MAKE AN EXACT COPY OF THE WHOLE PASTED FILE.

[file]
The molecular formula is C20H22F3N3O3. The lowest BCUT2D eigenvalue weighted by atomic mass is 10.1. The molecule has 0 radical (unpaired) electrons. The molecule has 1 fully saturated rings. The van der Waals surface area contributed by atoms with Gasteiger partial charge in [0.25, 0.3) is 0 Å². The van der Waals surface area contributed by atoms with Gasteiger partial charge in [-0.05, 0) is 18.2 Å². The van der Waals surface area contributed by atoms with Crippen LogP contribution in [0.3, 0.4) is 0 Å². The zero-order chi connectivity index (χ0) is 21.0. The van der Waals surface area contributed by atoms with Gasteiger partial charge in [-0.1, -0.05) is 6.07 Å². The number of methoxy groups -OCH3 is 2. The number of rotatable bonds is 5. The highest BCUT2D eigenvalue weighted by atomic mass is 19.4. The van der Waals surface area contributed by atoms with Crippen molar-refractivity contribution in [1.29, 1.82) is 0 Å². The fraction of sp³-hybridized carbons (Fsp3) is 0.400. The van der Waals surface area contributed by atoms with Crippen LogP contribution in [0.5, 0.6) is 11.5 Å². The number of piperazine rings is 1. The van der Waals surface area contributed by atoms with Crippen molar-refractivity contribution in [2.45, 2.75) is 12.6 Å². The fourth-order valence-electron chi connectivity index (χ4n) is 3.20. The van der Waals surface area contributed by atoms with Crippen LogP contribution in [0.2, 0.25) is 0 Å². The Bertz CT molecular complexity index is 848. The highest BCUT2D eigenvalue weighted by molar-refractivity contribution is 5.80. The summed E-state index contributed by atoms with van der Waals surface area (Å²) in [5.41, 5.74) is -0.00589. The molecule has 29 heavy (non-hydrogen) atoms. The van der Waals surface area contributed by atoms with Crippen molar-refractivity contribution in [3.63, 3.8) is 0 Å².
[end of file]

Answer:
The molecular formula is C20H22F3N3O3. The lowest BCUT2D eigenvalue weighted by atomic mass is 10.1. The molecule has 0 radical (unpaired) electrons. The molecule has 1 fully saturated rings. The van der Waals surface area contributed by atoms with Gasteiger partial charge in [0.25, 0.3) is 0 Å². The van der Waals surface area contributed by atoms with Gasteiger partial charge in [-0.05, 0) is 18.2 Å². The van der Waals surface area contributed by atoms with Crippen LogP contribution in [0.3, 0.4) is 0 Å². The zero-order chi connectivity index (χ0) is 21.0. The van der Waals surface area contributed by atoms with Gasteiger partial charge in [-0.1, -0.05) is 6.07 Å². The number of methoxy groups -OCH3 is 2. The number of rotatable bonds is 5. The highest BCUT2D eigenvalue weighted by atomic mass is 19.4. The van der Waals surface area contributed by atoms with Crippen molar-refractivity contribution in [1.29, 1.82) is 0 Å². The fraction of sp³-hybridized carbons (Fsp3) is 0.400. The van der Waals surface area contributed by atoms with Crippen LogP contribution in [0.5, 0.6) is 11.5 Å². The number of piperazine rings is 1. The van der Waals surface area contributed by atoms with Crippen molar-refractivity contribution in [2.45, 2.75) is 12.6 Å². The fourth-order valence-electron chi connectivity index (χ4n) is 3.20. The van der Waals surface area contributed by atoms with Crippen LogP contribution in [0.2, 0.25) is 0 Å². The Bertz CT molecular complexity index is 848. The highest BCUT2D eigenvalue weighted by molar-refractivity contribution is 5.80. The summed E-state index contributed by atoms with van der Waals surface area (Å²) in [5.41, 5.74) is -0.00589. The molecule has 29 heavy (non-hydrogen) atoms. The van der Waals surface area contributed by atoms with Crippen molar-refractivity contribution in [3.63, 3.8) is 0 Å².